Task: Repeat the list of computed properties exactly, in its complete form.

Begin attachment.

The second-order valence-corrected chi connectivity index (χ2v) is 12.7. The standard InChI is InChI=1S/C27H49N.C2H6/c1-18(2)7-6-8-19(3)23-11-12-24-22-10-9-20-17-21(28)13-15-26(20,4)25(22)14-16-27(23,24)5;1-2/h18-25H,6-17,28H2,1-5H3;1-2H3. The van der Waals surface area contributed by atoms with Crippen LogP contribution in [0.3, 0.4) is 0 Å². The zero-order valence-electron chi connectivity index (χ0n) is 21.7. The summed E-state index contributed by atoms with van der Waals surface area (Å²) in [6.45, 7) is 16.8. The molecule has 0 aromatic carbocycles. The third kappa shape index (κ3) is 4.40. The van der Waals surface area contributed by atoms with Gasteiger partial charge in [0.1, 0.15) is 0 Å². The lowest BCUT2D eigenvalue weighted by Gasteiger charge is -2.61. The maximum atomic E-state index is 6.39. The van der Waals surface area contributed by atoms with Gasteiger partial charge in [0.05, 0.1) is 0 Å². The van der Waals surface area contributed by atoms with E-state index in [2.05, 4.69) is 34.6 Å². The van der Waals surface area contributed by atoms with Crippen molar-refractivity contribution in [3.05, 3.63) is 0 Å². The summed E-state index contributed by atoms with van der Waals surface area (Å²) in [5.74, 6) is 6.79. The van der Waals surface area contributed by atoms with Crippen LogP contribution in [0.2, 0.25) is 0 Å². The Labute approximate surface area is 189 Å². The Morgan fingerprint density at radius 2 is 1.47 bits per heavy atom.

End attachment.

The second-order valence-corrected chi connectivity index (χ2v) is 12.7. The standard InChI is InChI=1S/C27H49N.C2H6/c1-18(2)7-6-8-19(3)23-11-12-24-22-10-9-20-17-21(28)13-15-26(20,4)25(22)14-16-27(23,24)5;1-2/h18-25H,6-17,28H2,1-5H3;1-2H3. The van der Waals surface area contributed by atoms with Crippen LogP contribution in [0.3, 0.4) is 0 Å². The zero-order valence-electron chi connectivity index (χ0n) is 21.7. The summed E-state index contributed by atoms with van der Waals surface area (Å²) in [6.45, 7) is 16.8. The molecule has 0 aromatic carbocycles. The third kappa shape index (κ3) is 4.40. The van der Waals surface area contributed by atoms with Gasteiger partial charge in [0.1, 0.15) is 0 Å². The lowest BCUT2D eigenvalue weighted by Gasteiger charge is -2.61. The maximum atomic E-state index is 6.39. The van der Waals surface area contributed by atoms with Gasteiger partial charge in [0.05, 0.1) is 0 Å². The van der Waals surface area contributed by atoms with E-state index in [2.05, 4.69) is 34.6 Å². The van der Waals surface area contributed by atoms with Crippen molar-refractivity contribution in [3.05, 3.63) is 0 Å². The summed E-state index contributed by atoms with van der Waals surface area (Å²) in [5.74, 6) is 6.79. The van der Waals surface area contributed by atoms with Crippen LogP contribution in [0.2, 0.25) is 0 Å². The Labute approximate surface area is 189 Å². The Morgan fingerprint density at radius 2 is 1.47 bits per heavy atom.